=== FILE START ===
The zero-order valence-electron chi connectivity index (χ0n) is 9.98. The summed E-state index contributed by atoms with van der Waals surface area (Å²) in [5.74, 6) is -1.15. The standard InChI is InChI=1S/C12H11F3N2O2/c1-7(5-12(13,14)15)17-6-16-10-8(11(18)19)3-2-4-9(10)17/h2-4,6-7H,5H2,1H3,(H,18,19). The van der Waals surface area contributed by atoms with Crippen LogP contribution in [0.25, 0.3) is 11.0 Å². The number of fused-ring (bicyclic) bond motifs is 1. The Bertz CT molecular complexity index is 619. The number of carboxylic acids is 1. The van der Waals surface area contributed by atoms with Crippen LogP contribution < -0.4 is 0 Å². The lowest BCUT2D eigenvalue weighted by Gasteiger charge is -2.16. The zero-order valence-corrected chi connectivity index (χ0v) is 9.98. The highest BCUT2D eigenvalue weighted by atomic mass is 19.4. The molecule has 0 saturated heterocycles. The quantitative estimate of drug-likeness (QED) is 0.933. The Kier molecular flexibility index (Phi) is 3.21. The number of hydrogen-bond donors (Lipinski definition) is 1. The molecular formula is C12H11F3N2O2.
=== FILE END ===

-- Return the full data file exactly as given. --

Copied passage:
The zero-order valence-electron chi connectivity index (χ0n) is 9.98. The summed E-state index contributed by atoms with van der Waals surface area (Å²) in [5.74, 6) is -1.15. The standard InChI is InChI=1S/C12H11F3N2O2/c1-7(5-12(13,14)15)17-6-16-10-8(11(18)19)3-2-4-9(10)17/h2-4,6-7H,5H2,1H3,(H,18,19). The van der Waals surface area contributed by atoms with Crippen LogP contribution in [0.25, 0.3) is 11.0 Å². The number of fused-ring (bicyclic) bond motifs is 1. The Bertz CT molecular complexity index is 619. The number of carboxylic acids is 1. The van der Waals surface area contributed by atoms with Crippen LogP contribution < -0.4 is 0 Å². The lowest BCUT2D eigenvalue weighted by Gasteiger charge is -2.16. The zero-order valence-corrected chi connectivity index (χ0v) is 9.98. The highest BCUT2D eigenvalue weighted by atomic mass is 19.4. The molecule has 0 saturated heterocycles. The quantitative estimate of drug-likeness (QED) is 0.933. The Kier molecular flexibility index (Phi) is 3.21. The number of hydrogen-bond donors (Lipinski definition) is 1. The molecular formula is C12H11F3N2O2.